VIDEOS: Lou Whittaker speaks to 110 at alma mater West Seattle High School

June 9th, 2014

[This five-minute video of excerpts from Lou Whittaker’s presentation is courtesy of contributor Mark Jaroslaw of Avenue Productions. For a longer version, running 20 minutes, see below.]

 

West Seattle native Lou Whittaker credited his hometown’s physical beauty and ruggedness and strong sense of community for his successful career as a mountaineer and guide during a two-hour presentation Monday evening, May 19, at his alma mater, West Seattle High School.

Whittaker, 85, spoke to a crowd of 110 gathered in the school’s theater. The event was a fundraiser for our historical society.

Lou Whittaker pauses before taking the stage at the West Seattle High School Theater. (Photo by Lisseth Guel)

Lou Whittaker pauses before taking the stage at the West Seattle High School Theater. (Photo by Lisseth Guel)

In a speech and question-answer session that bracketed the showing of a 52-minute 2013 documentary “A Life in the Mountains,” Whittaker told fond stories about his (and his twin brother Jim’s) long uphill walks in their boyhood neighborhood of Fauntleroy, along with his scaling of the human-made Schurman Rock in Camp Long and his Boy Scout experiences in West Seattle.

Lou Whittaker signs books following his presentation. (Photo by Lisseth Guel)

Lou Whittaker signs books following his presentation. (Photo by Lisseth Guel)

Whittaker described the intricacies of building a team of climbers, based on his ascents of Mount Everest and his favorite peak, Mount Rainier (he lives nearby in the town of Ashford during spring and summer months).

He also encouraged adults in the audience, and their children, to make “health deposits” by walking and bicycling, the same as people make deposits of money in a bank.

North Seattle resident Laszlo Pal, Emmy Award-winning director of “A Life in the Mountains,” also attended and spoke about the production.

Following the presentation, Whittaker autographed copies of his book, Memoirs of a Mountain Guide, and of the DVD of the documentary for those who purchased them. A portion of proceeds from the book and DVD sales went to our historical society.

Big thanks to the volunteers who made it possible for us to put on such a warmly received event:

Bethany Green, volunteer coordinator.

Kelly and Brian Hight, who filmed a promotional video and designed the event flier.

Lisseth Guel, South Seattle College student who photographed the event.

Mark Jaroslaw, contributing videographer.

Ann Anderson, Deanna Armstrong, Frances Gifford, Inez Lindsey, Nancy McPhee and Floie Vane, who greeted and guided attendees and processed donations.

We deeply appreciate the audiovisual guidance of West Seattle High School students Tony Ventimiglia and Connor Grisset.

In addition, we are grateful to our media sponsor, Robinson Newspapers, publisher of Westside Weekly, an amalgamation of the West Seattle Herald, Ballard News-Tribune and Highline Times/Des Moines News.

And the biggest thanks of all go to Lou and his wife, Ingrid, for undertaking this event out of the goodness of their hearts!

 

[This 20-minute video of excerpts from Lou Whittaker’s presentation is courtesy of contributor Mark Jaroslaw of Avenue Productions.]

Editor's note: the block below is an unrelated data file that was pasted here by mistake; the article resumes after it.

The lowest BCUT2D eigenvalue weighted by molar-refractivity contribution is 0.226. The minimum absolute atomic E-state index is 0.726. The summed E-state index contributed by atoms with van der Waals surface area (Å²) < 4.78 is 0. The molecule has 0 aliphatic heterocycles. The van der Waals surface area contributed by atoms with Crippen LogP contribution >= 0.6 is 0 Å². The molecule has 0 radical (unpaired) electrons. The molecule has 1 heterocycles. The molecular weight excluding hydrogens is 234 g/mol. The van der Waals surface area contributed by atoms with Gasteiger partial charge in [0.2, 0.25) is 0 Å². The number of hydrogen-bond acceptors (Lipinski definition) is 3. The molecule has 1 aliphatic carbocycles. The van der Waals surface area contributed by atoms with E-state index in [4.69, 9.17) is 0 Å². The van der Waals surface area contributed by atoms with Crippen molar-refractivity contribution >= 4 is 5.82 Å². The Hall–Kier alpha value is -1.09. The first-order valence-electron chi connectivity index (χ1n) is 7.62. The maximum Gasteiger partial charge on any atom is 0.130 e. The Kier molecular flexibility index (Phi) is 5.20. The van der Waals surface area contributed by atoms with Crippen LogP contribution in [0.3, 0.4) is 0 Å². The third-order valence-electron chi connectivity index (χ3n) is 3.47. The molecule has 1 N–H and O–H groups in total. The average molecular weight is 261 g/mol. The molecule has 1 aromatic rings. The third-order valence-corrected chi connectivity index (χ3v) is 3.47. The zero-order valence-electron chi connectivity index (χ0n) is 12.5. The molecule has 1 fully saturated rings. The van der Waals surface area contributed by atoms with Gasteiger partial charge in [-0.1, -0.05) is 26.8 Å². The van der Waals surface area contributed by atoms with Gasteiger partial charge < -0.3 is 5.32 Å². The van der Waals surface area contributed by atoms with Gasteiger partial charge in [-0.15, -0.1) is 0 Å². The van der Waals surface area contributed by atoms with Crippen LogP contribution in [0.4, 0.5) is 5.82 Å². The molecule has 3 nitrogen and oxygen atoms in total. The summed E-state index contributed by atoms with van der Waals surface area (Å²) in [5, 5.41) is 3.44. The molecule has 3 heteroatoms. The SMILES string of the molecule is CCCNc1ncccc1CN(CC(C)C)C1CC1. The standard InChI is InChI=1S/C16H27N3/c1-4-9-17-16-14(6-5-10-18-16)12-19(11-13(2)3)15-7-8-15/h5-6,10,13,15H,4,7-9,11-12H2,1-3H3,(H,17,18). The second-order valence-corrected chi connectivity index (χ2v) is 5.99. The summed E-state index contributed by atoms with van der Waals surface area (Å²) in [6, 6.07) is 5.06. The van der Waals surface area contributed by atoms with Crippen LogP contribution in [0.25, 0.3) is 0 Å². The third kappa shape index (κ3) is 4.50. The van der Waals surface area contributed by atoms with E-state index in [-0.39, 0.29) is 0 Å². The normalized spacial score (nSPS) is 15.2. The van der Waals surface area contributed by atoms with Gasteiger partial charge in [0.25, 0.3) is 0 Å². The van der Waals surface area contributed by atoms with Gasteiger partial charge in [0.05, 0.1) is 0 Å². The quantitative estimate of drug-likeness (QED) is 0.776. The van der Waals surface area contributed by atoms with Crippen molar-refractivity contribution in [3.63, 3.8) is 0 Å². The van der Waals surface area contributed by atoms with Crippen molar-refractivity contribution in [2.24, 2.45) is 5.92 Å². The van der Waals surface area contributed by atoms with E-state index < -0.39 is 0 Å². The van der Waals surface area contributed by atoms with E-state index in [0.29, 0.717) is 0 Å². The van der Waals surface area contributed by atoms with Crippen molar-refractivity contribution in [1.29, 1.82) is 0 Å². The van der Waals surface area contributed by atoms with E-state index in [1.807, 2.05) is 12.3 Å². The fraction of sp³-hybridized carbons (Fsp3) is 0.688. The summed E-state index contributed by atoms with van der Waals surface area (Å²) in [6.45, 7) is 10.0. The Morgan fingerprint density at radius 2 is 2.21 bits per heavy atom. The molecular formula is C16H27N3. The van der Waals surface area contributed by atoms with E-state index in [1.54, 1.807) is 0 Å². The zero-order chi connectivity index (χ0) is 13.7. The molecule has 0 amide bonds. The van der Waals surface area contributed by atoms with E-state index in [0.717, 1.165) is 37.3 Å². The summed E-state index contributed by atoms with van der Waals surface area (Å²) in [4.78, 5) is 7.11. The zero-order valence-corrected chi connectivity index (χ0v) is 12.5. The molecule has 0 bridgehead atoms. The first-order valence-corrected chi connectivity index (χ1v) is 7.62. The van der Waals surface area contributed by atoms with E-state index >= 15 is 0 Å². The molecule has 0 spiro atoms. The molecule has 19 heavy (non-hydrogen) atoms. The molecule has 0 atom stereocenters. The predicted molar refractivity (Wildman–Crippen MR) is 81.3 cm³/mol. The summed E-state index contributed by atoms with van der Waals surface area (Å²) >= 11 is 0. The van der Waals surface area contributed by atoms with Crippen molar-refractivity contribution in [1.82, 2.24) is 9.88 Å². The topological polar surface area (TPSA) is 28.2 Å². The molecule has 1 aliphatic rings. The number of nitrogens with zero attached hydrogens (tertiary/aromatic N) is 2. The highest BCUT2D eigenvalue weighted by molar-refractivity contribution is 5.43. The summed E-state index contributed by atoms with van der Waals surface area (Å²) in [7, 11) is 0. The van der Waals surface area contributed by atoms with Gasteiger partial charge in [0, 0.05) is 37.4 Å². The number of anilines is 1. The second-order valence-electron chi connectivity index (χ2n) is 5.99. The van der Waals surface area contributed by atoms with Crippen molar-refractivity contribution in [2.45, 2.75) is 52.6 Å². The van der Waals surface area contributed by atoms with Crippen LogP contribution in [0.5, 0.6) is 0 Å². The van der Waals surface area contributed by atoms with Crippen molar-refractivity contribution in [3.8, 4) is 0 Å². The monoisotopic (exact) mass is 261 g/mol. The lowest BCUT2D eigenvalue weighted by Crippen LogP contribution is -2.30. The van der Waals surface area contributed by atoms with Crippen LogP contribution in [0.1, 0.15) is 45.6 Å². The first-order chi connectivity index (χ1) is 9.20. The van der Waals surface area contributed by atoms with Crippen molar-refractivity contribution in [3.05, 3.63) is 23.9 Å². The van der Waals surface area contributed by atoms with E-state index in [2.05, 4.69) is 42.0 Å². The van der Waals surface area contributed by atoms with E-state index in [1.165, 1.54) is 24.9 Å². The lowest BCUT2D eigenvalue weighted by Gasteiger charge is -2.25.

5 Responses to “VIDEOS: Lou Whittaker speaks to 110 at alma mater West Seattle High School”

  1. Ralph Gilson says:

    I am sorry to say that I missed the presentation of Lou Whittaker on Mon.May 19th.But as luck would have it,and miracles do happen, I was so fortunate to be at the right place at the right time the morning after. I decided to have breakfast at Endolyne Joe’s and the waitress seated me at the table right next to,would you believe it, Mr. Lou Whittaker and his guests. I was so totally not prepared for this! He happened to notice the scar on my knee and having been through two knee replacements himself, he had to inquire about mine. And so the conversation began! I will be forever grateful and hold dear to my heart for this chance meeting !

  2. Georgie Bright Kunkel says:

    Whittaker has exemplified my family’s outdoor spirit. My brother Norman Bright climbed all the mountains in Washington State, the tallest mountain in Italy and climbed Mt. Marcus Baker in Alaska, the first ascent ever.
    He also held the two mile track record in the 1930s in this country. He considered Mt. Rainier his mountain since he climbed it so often. Several of our family climbed Mt. Rainier but my only claim to mountain climbing was climbing Mt. Baker when I attended WWU.

    There is nothing so beautiful as Mt. Baker reflected in the mountain lake below. I no longer climb but I can enjoy Mt. Rainier out my window at home these days.

    Everest, however, will always be the mountain to test a climber’s endurance, at least if the climber has enough Sherpas to help in the process.

    • Clay Eals says:

      Thank you for your articulate and affectionate response, Georgie!

      • Flora Belle Key says:

        Back in town after China-Burma-India ex-pilots reunion in Nashville, where Cal Bannon is the eldest of the honorees.
        How lucky I was to grow up with the Whitaker twins, thus volunteering to introduce Lou @ our beloved Alma Mater recently. What a wonderful guy; thanx to everyone who attended.

        • Clay Eals says:

          Thanks for your update, Flora Belle, and for introducing Lou at the May 19 event. It was a magical evening, in part due to the tone that you set!

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